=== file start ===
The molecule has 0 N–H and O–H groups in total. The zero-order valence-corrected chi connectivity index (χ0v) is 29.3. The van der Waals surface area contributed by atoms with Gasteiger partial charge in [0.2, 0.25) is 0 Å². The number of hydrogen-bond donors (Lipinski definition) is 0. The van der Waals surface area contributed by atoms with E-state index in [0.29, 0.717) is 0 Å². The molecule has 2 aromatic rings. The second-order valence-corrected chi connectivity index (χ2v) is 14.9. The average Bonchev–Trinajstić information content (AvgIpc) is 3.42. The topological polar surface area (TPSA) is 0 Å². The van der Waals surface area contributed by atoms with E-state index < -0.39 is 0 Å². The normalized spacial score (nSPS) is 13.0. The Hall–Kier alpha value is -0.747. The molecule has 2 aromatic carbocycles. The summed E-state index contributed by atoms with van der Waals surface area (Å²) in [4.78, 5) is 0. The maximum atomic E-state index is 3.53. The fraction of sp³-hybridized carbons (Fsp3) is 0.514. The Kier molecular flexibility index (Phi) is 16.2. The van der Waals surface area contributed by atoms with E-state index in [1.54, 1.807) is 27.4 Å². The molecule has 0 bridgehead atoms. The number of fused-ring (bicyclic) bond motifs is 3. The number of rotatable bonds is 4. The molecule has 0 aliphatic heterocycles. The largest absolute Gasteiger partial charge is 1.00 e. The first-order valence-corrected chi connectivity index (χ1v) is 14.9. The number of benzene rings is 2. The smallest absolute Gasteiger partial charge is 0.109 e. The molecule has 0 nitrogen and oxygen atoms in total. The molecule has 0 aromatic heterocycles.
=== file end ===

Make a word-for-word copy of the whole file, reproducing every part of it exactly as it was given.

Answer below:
The molecule has 0 N–H and O–H groups in total. The zero-order valence-corrected chi connectivity index (χ0v) is 29.3. The van der Waals surface area contributed by atoms with Gasteiger partial charge in [0.2, 0.25) is 0 Å². The number of hydrogen-bond donors (Lipinski definition) is 0. The van der Waals surface area contributed by atoms with E-state index in [0.29, 0.717) is 0 Å². The molecule has 2 aromatic rings. The second-order valence-corrected chi connectivity index (χ2v) is 14.9. The average Bonchev–Trinajstić information content (AvgIpc) is 3.42. The topological polar surface area (TPSA) is 0 Å². The van der Waals surface area contributed by atoms with E-state index < -0.39 is 0 Å². The normalized spacial score (nSPS) is 13.0. The Hall–Kier alpha value is -0.747. The molecule has 2 aromatic carbocycles. The summed E-state index contributed by atoms with van der Waals surface area (Å²) in [4.78, 5) is 0. The maximum atomic E-state index is 3.53. The fraction of sp³-hybridized carbons (Fsp3) is 0.514. The Kier molecular flexibility index (Phi) is 16.2. The van der Waals surface area contributed by atoms with E-state index in [1.54, 1.807) is 27.4 Å². The molecule has 0 bridgehead atoms. The number of fused-ring (bicyclic) bond motifs is 3. The number of rotatable bonds is 4. The molecule has 0 aliphatic heterocycles. The largest absolute Gasteiger partial charge is 1.00 e. The first-order valence-corrected chi connectivity index (χ1v) is 14.9. The number of benzene rings is 2. The smallest absolute Gasteiger partial charge is 0.109 e. The molecule has 0 nitrogen and oxygen atoms in total. The molecule has 0 aromatic heterocycles.